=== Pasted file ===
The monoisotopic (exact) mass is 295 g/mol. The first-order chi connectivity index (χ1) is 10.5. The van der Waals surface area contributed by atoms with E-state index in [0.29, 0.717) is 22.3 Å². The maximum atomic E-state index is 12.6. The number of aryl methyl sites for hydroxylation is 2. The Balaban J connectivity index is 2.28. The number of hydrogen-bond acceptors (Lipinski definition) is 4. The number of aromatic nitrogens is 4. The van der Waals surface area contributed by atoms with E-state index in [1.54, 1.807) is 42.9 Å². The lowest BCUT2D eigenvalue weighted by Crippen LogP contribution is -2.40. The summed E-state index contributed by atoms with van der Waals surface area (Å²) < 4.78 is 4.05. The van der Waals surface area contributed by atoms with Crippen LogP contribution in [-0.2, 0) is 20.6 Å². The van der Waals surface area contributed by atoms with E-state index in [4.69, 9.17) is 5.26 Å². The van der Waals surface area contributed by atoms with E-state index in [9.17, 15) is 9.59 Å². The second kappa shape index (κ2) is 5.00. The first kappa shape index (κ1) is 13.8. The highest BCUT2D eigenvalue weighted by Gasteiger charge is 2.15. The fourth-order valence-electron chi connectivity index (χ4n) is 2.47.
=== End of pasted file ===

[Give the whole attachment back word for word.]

The monoisotopic (exact) mass is 295 g/mol. The first-order chi connectivity index (χ1) is 10.5. The van der Waals surface area contributed by atoms with E-state index in [0.29, 0.717) is 22.3 Å². The maximum atomic E-state index is 12.6. The number of aryl methyl sites for hydroxylation is 2. The Balaban J connectivity index is 2.28. The number of hydrogen-bond acceptors (Lipinski definition) is 4. The number of aromatic nitrogens is 4. The van der Waals surface area contributed by atoms with E-state index in [1.54, 1.807) is 42.9 Å². The lowest BCUT2D eigenvalue weighted by Crippen LogP contribution is -2.40. The summed E-state index contributed by atoms with van der Waals surface area (Å²) < 4.78 is 4.05. The van der Waals surface area contributed by atoms with Crippen LogP contribution in [-0.2, 0) is 20.6 Å². The van der Waals surface area contributed by atoms with E-state index in [4.69, 9.17) is 5.26 Å². The van der Waals surface area contributed by atoms with E-state index in [9.17, 15) is 9.59 Å². The second kappa shape index (κ2) is 5.00. The first kappa shape index (κ1) is 13.8. The highest BCUT2D eigenvalue weighted by Gasteiger charge is 2.15. The fourth-order valence-electron chi connectivity index (χ4n) is 2.47.